In the fourth quarter of 2018-19, sales in the price bracket of Rs 25-50 lakh captured 37% of the market. This was followed by the price bracket of Rs 50 lakh to Rs 1 crore, which took up a market share of 30%.
In the second half of 2018, the realty market faced a liquidity crunch after the meltdown of Infrastructure Leasing & Financial Services Ltd (IL&FS), one of India’s biggest non-banking financial companies (NBFCs). The debacle made it difficult and costlier for NBFCs to raise funds. This, in turn, prompted them to take a cautious stance and virtually stop lending to the developers. Given that developers have become more dependent on NBFCs as banks have tightened their purse strings, the crisis led to a massive funding gap among housing developers.
Analysts say that the market will take months before attaining normalcy from a financing perspective and that it presents an opportunity to fund managers to pitch in.
Rent-yielding assets, whether offices, warehouses or shopping malls, have been a top option for global investors to pour in big bucks. While offices and malls continue to have a good run when it comes to investment, industrial real estate has gained prime significance among global giants.
The segment’s first REIT listing by Blackstone and Embassy’s joint platform has opened up a window for increased liquidity infusion into the office segment. The segment also remains largely unaffected by the dynamics that affect the housing market, such as interest rate fluctuation, income tax breaks and even election sentiment.
After the rollout of the GST in 2017, the warehousing and logistics segment is getting funding from the who’s who of the investment fraternity, which has led to the formation of many tie-ups in the segment.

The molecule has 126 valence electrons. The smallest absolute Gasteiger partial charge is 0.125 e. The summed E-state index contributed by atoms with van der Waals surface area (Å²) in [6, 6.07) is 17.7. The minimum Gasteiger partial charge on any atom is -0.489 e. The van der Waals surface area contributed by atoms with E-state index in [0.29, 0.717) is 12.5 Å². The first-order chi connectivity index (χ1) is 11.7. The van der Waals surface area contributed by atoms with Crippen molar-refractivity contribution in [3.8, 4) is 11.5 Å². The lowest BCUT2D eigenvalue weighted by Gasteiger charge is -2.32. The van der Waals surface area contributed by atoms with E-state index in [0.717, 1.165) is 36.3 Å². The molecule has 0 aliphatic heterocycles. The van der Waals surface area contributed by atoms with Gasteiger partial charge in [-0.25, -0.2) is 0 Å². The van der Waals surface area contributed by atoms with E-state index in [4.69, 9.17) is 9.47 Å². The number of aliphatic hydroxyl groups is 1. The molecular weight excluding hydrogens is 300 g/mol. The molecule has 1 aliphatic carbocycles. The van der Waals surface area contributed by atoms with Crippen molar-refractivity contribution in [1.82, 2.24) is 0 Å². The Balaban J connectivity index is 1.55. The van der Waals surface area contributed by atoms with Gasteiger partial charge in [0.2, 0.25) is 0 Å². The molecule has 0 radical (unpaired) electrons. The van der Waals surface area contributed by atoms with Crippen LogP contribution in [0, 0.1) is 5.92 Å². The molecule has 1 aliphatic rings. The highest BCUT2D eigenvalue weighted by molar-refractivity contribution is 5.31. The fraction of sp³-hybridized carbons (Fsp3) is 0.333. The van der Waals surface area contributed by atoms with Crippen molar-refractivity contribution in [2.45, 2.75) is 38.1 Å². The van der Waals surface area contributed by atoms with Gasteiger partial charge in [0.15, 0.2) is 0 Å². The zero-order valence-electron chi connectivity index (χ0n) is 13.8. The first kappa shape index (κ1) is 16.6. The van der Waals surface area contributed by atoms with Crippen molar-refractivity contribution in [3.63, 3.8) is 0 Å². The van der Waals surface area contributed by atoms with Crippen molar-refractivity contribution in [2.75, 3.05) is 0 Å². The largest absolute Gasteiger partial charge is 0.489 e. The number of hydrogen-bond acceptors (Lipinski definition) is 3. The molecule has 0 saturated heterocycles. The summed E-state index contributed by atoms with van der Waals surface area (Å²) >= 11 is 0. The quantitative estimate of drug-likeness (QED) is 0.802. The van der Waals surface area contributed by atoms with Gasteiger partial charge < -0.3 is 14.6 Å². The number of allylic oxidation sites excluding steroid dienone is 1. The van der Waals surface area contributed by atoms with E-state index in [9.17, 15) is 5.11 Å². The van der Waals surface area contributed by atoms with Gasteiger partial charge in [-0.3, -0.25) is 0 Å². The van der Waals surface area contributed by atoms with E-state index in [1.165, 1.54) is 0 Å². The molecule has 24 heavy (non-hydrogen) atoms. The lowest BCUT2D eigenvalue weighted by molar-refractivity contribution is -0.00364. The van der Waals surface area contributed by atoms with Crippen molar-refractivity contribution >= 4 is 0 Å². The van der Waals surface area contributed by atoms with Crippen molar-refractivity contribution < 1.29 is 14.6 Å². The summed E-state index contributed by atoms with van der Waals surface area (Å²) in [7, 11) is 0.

Warburg Pincus-backed logistics developer ESR Group last year teamed up with German asset manager Allianz Real Estate to invest around $1 billion in India’s logistics and industrial property market.
Singapore state firm Temasek Holdings came in as a principal investor in Ascendas-Singbridge Logistics Programme that aims to invest $300 million in the segment. Meanwhile, in February 2019, Chennai-based Casagrand Builder Pvt. Ltd agreed to sell two warehousing assets with a leasable area of 2.2 million square feet to Logos India for Rs 700 crore.
The positive sentiment also allowed IndoSpace to scoop a large equity fund of $580 million that upsizes to $1.2 billion, creating a big chunk of investible money in the logistics segment.
Investors bullish on industrial real estate highlight India’s economic growth. As per a research report by real estate consultancy ANAROCK, the logistics and warehousing sector transformed rapidly in 2018 after the government granted the coveted infrastructure status to logistics in November 2017.
In fact, warehouse stock supply is likely to see a substantial increase over the next two years owing to the implementation of the GST, the government’s determined infrastructure push and increased interest from national and international investors. Overall, strong economic fundamentals, proactive reforms and increasing use of technology will continue to boost the sector.